The Sixers (25-17) visited the Washington Wizards (22-21) for an MLK Day matinee. Philly wanted to push its winning streak to three games. Washington wanted to right its wrongs from a loss to the Trail Blazers on Saturday. The Sixers never looked like they cared and, as such, rolled over in a 117-98 defeat.
Before we get to what I saw, some context is due.
The Sixers were without the services of Matisse Thybulle, who is nursing a sprained right shoulder, again. On Sunday, a team official informed reporters that Thybulle will be re-evaluated in approximately one week.
Danny Green (right hip pain) and Shake Milton (back contusion) remained out for Philly.
Jaden Springer is on a G-League assignment with the Delaware Blue Coats and was not with the Sixers.
Ben Simmons is not mentally ready to play and remained out.
Doc Rivers started Tyrese Maxey, Seth Curry, Furkan Korkmaz, Tobias Harris, and Joel Embiid.
Isaiah Todd, as well as Cassius Winston and Joel Ayayi (Two-Ways), was on assignment with the Wizards’ G-League affiliate and was not with the team.
Bradley Beal made his return from the NBA’s COVID-19 health and safety protocol and started.
Washington head coach Wes Unseld Jr. was in the protocol and did not coach. Assistant Joseph Blair was elevated to head coach for the game.
Blair started Spencer Dinwiddie, Bradley Beal, Kentavious Caldwell-Pope, Kyle Kuzma, and Daniel Gafford.
If you found yourself lethargic as you woke up from an early afternoon nap, you, too, might be a 76er. Philly’s defense was putrid through the first 3 minutes of play. The Sixers’ defense is usually only as good as Embiid’s protection is on any given day. On the first handful of possessions, Embiid surrendered three finishes at the rim. The first was a lob to Daniel Gafford, who bolted behind Embiid on a backdoor cut after the big fella inexplicably played up on him beyond the arc instead of dropping to a help position. The second was poor pick-and-roll communication with Tyrese Maxey that yielded Bradley Beal a short floater at the rim. The third was a line-drive from Kyle Kuzma.
Embiid made up for the lack of engagement on defense by picking on Washington’s bigs. He drew three fouls on Gafford in the first 6 minutes of play. Then, he quickly baited Thomas Bryant into one. Embiid got to the line for 8 freebies in the first frame. As much as his foul-drawing process is based in capitalizing on hands protruding in his air space with rip-throughs as he rises into jumpers, Embiid’s footwork gets bigs in the air around the rim. All he has to do is make sure they land on him as he goes up and it’s two at the charity stripe, if not an and-1.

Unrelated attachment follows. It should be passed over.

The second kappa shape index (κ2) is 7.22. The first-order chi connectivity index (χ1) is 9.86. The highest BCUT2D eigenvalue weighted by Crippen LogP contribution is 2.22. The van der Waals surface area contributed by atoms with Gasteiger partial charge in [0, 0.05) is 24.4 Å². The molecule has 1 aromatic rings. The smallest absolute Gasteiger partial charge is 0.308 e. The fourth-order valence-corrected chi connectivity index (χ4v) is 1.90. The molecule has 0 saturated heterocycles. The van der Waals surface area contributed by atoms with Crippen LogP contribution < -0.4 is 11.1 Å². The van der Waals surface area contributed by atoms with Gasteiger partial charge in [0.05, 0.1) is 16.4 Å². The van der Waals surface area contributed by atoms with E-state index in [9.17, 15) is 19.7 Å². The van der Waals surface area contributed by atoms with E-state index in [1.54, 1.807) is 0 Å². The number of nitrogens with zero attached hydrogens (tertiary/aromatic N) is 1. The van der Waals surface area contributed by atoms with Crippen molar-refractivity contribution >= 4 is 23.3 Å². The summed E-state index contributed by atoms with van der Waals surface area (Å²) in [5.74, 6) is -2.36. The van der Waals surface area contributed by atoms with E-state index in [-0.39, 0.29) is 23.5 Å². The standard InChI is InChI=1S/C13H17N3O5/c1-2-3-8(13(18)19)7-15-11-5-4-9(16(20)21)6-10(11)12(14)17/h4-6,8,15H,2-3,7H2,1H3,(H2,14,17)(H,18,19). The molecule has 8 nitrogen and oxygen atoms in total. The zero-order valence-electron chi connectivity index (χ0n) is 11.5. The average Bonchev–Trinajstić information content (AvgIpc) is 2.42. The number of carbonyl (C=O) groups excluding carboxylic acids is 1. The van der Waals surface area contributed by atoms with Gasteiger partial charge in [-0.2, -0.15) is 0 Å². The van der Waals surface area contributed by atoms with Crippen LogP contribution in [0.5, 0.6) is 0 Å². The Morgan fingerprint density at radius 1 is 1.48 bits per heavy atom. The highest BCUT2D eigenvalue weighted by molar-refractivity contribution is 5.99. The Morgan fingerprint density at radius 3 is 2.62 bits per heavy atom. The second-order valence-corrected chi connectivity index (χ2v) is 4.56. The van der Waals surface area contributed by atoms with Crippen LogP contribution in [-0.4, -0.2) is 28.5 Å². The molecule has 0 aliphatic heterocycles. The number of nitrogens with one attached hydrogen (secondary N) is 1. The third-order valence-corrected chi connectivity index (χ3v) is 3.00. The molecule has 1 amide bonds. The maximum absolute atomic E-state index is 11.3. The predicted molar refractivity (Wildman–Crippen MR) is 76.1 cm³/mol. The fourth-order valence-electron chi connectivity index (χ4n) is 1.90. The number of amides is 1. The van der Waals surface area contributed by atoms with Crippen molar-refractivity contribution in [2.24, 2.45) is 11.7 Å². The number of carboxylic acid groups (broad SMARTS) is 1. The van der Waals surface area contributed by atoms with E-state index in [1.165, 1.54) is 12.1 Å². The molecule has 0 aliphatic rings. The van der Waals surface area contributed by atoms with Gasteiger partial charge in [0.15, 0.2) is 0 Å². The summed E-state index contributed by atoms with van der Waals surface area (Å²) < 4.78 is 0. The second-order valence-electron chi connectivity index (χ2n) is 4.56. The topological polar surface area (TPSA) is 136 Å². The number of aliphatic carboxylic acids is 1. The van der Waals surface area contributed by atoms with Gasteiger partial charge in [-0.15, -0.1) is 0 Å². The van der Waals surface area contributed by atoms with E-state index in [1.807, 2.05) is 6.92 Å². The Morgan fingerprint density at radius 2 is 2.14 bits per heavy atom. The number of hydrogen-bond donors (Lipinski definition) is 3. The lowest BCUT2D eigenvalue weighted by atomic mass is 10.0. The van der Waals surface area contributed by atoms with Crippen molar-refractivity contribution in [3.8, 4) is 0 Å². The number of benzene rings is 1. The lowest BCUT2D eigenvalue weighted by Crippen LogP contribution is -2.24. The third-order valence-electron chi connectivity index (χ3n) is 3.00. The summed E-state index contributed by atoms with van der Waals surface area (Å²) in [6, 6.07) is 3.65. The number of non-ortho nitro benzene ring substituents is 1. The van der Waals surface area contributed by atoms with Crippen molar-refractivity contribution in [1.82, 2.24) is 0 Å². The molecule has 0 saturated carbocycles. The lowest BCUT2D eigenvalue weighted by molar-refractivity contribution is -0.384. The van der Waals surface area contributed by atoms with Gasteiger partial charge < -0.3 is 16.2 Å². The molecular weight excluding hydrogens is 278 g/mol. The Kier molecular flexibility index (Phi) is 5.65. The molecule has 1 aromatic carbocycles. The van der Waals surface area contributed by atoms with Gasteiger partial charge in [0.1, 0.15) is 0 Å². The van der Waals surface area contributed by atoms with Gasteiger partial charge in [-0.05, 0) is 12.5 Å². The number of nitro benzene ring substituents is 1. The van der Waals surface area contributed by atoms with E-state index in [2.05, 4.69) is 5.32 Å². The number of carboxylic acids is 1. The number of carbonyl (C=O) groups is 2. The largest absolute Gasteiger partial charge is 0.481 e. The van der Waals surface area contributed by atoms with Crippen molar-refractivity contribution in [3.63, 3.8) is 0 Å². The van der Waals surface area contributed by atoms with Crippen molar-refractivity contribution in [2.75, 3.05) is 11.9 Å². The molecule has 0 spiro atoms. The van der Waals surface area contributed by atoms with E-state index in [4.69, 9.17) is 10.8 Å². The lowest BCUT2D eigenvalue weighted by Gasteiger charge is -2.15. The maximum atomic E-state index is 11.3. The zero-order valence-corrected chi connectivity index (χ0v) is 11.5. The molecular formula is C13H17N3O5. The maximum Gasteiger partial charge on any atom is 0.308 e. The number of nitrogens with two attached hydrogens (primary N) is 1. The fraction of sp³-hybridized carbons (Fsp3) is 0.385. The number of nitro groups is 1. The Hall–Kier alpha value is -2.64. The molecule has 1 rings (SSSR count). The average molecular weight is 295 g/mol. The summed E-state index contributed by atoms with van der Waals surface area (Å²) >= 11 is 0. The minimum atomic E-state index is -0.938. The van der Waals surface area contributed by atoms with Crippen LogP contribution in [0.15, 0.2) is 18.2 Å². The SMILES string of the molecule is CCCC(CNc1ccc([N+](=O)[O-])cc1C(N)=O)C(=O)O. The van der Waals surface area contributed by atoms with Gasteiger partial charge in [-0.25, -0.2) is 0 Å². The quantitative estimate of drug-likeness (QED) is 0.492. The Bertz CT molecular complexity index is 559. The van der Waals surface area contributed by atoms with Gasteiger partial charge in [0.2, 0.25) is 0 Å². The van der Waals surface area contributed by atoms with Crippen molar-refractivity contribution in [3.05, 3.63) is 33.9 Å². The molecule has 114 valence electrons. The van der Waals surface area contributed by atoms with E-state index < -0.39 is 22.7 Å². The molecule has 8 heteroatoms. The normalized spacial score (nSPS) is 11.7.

While he kept the Sixers in it by eating the Wizards alive on post-ups, face-ups, and free throws, you could sense a bit of moodiness rom the big fella early in the game. Perhaps it was the unusual afternoon start. After all, athletes are creatures of habit. But, that’s not an excuse. Embiid was stomping his feet and gesturing at officials when they didn’t give him beneficial whistles. It’s hard to get back on defense when you’re stomping your feet. There was also a play in which Charlie Brown Jr committed a live-ball turnover on a bad pass. Instead of recovering to deter the shot at the basket, Embiid just slumped his shoulders and conceded the layup despite having the physical capacity to get back and affect the shot.
On one hand, you must be pretty damn good if you’re baseline level of play is forcing 4 fouls on the opposition in less than one quarter en route to a physically dominant offensive quarter. On the other hand, the body language towards teammates is perhaps an indicator that Embiid’s comments on Friday regarding his satisfaction with the current roster were just lip service.